Control mechanics have been overhauled as while you still use 'A' to accelerate it's going round the corners where you'll need to be rapidly tapping it while holding the relevant shoulder button; a process which takes a little bit of getting used to but after a few tracks you'll be cornering like a pro in no time which is just as well because with twenty plus tracks spread throughout the various cups and with multiple difficulties to tackle this is one racing game which will take you a while to complete. There's a decent selection of ships to choose from too each of which have their own attributes to take into account plus more to unlock as you progress your way through the game, it's something of a shame that the multiplayer can't be accessed on this version for obvious reasons but it's just as well that there's plenty to do here even in single player.
Hugely reminiscent of the Mode 7 graphics which were present in the original, this version takes those iconic visuals and adds an extra layer of slickness on top which seems to add a great deal of depth to the proceedings; it may be in the same league as F-Zero X in this department but it still shows what exactly is possible on the GBA and it looks decent even by today’s standards. Music is again very similar to the original with some very nice chip-tune compositions which feature a healthy amount of synthesised electric guitar accompanied beautifully by a barrage of artistically placed bleeps which really manage to keep the spirit of the series alive despite perhaps not being quite on the same level of brilliance as say the classic track 'Big-Blue' but there are some solid efforts here.
Quite simply there isn't another racing game out there quite like F-Zero as the series is unique and while this may not be the best title overall it's still an ideal starting point for anyone who is wanting to get started or just as a means for veterans to get a quick 'fix' of their favourite futuristic racer. A solid addition to the growing library of GBA Wii U VC titles as it's a great pick up and play experience which provides high-octane thrills now on the big screen which you quite simply cannot find anywhere else.
Verdict : F-Zero's first foray onto a hand-held proves to be just as fantastically fun on the big screen.
Price: GB £4.49, EU €4.99
There is no denying that the original Castlevania was a classic with it's simple but spectacular structure that worked so well and earned it much well deserved praise; for the second outing however Konami proceeded to eschew the basic formula in favour of a fuller RPG flavour which added depth but displeased fans. So it came as no surprise that for this third installment everything has been taken back to the roots of the first game.
You assume the role of Simon's ancestor Trevor Belmont who must go up against Dracula armed with the traditional Mystic Whip, journeying through many deviously designed dungeons and choosing your own path between each ensuring a varied experience with each subsequent play-through and promotes an immense level of replay value.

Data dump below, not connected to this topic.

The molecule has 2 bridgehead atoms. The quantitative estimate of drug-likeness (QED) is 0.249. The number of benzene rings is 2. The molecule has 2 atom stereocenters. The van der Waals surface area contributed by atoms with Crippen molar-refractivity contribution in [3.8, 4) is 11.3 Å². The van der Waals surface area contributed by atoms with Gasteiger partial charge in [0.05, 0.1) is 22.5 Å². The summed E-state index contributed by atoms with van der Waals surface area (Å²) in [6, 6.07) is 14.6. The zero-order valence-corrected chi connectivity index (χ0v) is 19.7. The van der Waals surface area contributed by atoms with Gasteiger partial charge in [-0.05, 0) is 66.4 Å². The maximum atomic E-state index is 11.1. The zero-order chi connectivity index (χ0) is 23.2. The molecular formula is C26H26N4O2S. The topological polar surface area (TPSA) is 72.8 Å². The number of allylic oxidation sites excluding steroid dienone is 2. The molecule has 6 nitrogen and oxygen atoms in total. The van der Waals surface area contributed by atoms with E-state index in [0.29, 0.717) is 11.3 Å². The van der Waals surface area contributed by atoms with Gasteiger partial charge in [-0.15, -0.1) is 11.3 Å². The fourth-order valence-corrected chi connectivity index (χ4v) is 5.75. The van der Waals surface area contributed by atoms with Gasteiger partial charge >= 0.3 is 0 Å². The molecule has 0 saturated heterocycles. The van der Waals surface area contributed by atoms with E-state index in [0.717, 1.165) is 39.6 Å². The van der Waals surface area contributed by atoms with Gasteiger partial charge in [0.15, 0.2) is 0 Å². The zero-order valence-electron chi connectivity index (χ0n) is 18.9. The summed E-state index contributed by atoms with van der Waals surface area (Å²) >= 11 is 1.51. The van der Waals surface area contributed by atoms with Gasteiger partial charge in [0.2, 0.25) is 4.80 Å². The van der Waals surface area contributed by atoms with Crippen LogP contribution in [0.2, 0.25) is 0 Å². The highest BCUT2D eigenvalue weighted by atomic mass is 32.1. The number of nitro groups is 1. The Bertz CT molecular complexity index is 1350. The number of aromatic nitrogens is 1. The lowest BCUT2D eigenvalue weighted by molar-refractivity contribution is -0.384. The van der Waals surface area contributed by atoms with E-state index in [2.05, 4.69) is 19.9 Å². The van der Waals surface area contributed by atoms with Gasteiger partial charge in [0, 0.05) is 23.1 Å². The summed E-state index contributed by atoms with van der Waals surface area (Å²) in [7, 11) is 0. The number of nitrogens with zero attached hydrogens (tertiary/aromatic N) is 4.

Along with the action of old there are a few newly introduced elements that work well with the game; namely a collection of companions who Trevor will meet on his quest and will aid him en-route. Each has their own unique ability, from Grant the Pirate who excels in climbing, Syfa the Magician who can summon powerful spells and Alucard who is Dracula's son and can turn into a bat to assist you for however long your hearts remain.The aforementioned aspect adds a certain tactical element as you can only have one of these assist characters in your party at once so choosing the best use of them based on your immediate situation is wise; the element thankfully only serves to back up whats already there as opposed to detracting from what makes it so brilliant.
Visually it's an excellent effort and audibly the score further backs up everything admirably but other than that the most important fact is that it's the Castlevania that fans know and love; you carry your whip which gets longer and stronger the further you progress, there are many varied locations ranging from a Clock Tower, Forest and a Ghost Ship. Trademark items such as the Holy Cross and Magic Potion make themselves known once more and everything comes together to form an altogether awe inspiring experience for fans and newcomers alike.
Considered by many to be the best ever created in the series and with very good reason, you only have to play this stunning title for a short while to understand why that statement is entirely justified. Be you a fan or just someone looking for their next platforming fix, you truly can't go wrong either way with this fine example of just how well a sequel can be made when the developers decide to put all their creative efforts into it.
Verdict : As classic a Castlevania as they come.
That's it for another installment of VC Weekly which will return again soon. So until then, enjoy the rest of the week and Game On!